In order to introduce technology in age-appropriate and educationally effective ways, the National Association for the Education of Young Children (NAEYC) and the Fred Rogers Center recommend that early childhood educators:
  • Select, use, integrate, and evaluate technology and interactive media tools in intentional and developmentally appropriate ways, giving careful attention to the appropriateness and the quality of the content, the child’s experience, and the opportunities for co-engagement. 
  • Provide a balance of activities in programs for young children, recognizing that technology and interactive media can be valuable tools when used intentionally with children to extend and support active, hands-on, creative, and authentic engagement with those around them and with their world.
  • Prohibit the passive use of television, videos, DVDs, and other non-interactive technologies and media in early childhood programs for children younger than 2, and discourage passive and non-interactive uses with children ages 2 through 5.
  • Limit any use of technology and interactive media in programs for children younger than two years to those that appropriately support responsive interactions between caregivers and children and that strengthen adult-child relationships.
  • Carefully consider the screen time recommendations from public health organizations for children from birth through age five when determining appropriate limits on technology and media use in early childhood settings. Screen time estimates should include time spent in front of a screen at the early childhood program and, with input from parents and families, at home and elsewhere.
  • Provide leadership in ensuring equitable access to technology and interactive media experiences for the children in their care and for parents and families.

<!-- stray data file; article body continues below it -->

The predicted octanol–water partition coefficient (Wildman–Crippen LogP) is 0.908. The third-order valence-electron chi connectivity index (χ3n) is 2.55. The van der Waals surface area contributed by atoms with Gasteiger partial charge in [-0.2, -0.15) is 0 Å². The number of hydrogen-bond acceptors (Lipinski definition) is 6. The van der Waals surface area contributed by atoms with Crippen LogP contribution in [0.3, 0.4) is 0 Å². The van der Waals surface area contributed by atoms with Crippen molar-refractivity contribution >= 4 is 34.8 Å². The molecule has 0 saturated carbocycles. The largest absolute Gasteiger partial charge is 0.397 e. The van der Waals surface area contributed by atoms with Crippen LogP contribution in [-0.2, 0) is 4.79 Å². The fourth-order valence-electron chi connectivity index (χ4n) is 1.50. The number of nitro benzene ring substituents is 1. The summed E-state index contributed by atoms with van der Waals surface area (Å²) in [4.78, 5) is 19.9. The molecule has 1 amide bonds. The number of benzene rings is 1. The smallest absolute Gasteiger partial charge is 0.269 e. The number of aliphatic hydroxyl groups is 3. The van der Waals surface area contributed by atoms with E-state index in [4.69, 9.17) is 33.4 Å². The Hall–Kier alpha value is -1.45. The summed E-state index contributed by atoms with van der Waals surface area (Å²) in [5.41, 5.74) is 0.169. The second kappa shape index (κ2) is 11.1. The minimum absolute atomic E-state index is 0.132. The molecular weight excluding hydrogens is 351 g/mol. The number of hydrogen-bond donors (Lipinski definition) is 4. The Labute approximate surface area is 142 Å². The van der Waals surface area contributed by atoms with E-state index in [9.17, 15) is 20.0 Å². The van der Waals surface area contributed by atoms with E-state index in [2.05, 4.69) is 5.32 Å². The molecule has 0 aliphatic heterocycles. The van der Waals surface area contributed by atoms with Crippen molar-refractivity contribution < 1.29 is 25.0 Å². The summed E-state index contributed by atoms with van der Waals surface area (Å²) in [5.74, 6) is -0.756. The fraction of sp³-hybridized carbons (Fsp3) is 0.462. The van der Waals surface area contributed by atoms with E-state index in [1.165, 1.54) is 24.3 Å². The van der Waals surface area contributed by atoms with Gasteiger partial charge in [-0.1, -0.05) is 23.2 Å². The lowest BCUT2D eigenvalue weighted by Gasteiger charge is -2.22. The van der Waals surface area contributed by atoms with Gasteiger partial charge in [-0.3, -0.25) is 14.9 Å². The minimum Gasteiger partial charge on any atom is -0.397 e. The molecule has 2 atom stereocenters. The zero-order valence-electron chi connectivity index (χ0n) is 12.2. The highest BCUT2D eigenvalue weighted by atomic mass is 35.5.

We are not advocating for technology to replace interactions and hands-on experiences, but believe that we can use technology to build skills and interests in the environment. The overall goal is literacy, a kind of literacy that prepares students to be contributing citizens of tomorrow. 

Tools for Teachers

The following are ideas for age-appropriate, interactive tools and resources and examples of how they can be used in the classroom. 
ZooAtlanta's Panda Cam gives educators round-the-clock access to wildlife.Webcams can bring distant places to the classroom and allow learners to observe events in real time. For example, if migration is the topic of the day, watching polar bears migrate in Canada can be accomplished via the Polar Bear International webcam. Of course, with webcams, sometimes the animals are active and sometimes not.  However, you can often see snippets of the animals’ activities from previous days or review the data recorded by scientists. Teachers can also set up webcams in the schoolyard, at the bird feeder, or at the garden.  There are relatively inexpensive wireless cams available, including some that record when they are tripped by motion sensors. Webcams can also allow videoconferencing and collaboration with other children, educators, or experts across town or across the world.
Here are some webcams you might try:
Scanners are inexpensive tools that allow teachers to create digital images of a full range of objects that can be used in the classroom in a variety of creative ways. Anything from learner work products to leaves from schoolyard trees can be digitized with the use of a scanner. Scanners can create digital images of plants, insects, or other specimens from the environment for close-up examination. Once scanned images are created, they can be integrated into other programs for classroom activities. The following links provide ideas for using scanners in early childhood settings:
Cameras and Video